Ditch the complicated lessons for your next unit and replace your difficult plans with easy sticky note activities! Or, use sticky notes to replace a daily activity that you can utilize throughout the year (like the exit slip idea). Either way, let your middle school and high school students use this commonly-overlooked office supply to amplify their lessons and inspire their creativity and curiosity!

Happy Teaching,

Read more »
Michele Luck
0 Comments
9 Must-Read Books to Accompany Your Holocaust Unit

9 Must-Read Books to Accompany Your Holocaust Unit


As with teaching all sensitive or controversial Social Studies topics, you may feel less than comfortable teaching about the Holocaust. However, teaching about World War II and the Holocaust with confidence and professionalism is critical to ensuring that your students take the topic seriously and understand the importance of the lessons they are learning. Even though you are a Social Studies teacher, perhaps even a seasoned secondary teacher with many years of experience and education, you may feel less than equipped to handle the delicacies of the Holocaust.

As with teaching all sensitive or controversial Social Studies topics, you may feel less than comfortable teaching about the Holocaust. However, teaching about World War II and the Holocaust with confidence and professionalism is critical to ensuring that your students take the topic seriously and understand the importance of the lessons they are learning. Even though you are a Social Studies teacher, perhaps even a seasoned secondary teacher with many years of experience and education, you may feel less than equipped to handle the delicacies of the Holocaust. #Holocaust #teachingtheHolocaust #WorldHistory #WorldHistoryTeachers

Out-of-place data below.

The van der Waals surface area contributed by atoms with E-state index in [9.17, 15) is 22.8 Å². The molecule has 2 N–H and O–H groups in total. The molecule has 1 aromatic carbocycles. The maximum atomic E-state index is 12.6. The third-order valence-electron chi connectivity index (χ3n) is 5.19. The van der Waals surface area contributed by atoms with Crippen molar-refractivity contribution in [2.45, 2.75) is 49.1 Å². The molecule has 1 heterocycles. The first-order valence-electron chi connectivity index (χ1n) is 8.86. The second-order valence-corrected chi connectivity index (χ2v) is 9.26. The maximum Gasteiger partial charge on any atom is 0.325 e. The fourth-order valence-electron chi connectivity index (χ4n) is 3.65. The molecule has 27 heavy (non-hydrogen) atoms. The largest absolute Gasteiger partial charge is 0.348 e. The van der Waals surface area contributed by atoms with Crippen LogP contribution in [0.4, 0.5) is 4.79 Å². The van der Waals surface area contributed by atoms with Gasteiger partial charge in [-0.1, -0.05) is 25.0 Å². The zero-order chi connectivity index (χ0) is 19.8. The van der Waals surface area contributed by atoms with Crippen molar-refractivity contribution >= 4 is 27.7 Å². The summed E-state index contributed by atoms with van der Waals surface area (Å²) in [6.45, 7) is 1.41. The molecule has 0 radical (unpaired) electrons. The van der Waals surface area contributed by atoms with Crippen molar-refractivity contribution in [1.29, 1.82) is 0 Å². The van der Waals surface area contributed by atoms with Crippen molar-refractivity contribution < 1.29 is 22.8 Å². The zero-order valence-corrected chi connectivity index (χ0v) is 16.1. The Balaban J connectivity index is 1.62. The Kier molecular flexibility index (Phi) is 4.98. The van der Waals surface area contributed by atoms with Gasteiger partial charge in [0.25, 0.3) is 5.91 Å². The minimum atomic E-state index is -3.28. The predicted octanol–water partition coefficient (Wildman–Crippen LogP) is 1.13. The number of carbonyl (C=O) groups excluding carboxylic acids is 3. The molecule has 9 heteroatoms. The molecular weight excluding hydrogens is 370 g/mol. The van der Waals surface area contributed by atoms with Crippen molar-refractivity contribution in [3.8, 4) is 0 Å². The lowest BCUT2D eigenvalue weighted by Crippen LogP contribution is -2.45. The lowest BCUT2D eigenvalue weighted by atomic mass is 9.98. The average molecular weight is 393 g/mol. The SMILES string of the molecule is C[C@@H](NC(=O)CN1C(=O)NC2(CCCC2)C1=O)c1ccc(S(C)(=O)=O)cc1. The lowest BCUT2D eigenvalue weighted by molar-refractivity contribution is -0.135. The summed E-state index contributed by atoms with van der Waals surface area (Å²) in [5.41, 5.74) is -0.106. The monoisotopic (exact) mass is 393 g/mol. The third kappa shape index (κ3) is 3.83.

Put frankly, this dark time period in our world’s history was a time of conviction of strongly-held beliefs, a time period which left many human beings fighting for the right to live. Many lives were lost due to these convictions. You may wonder what makes you an appropriate authority to speak on such grave historical topics.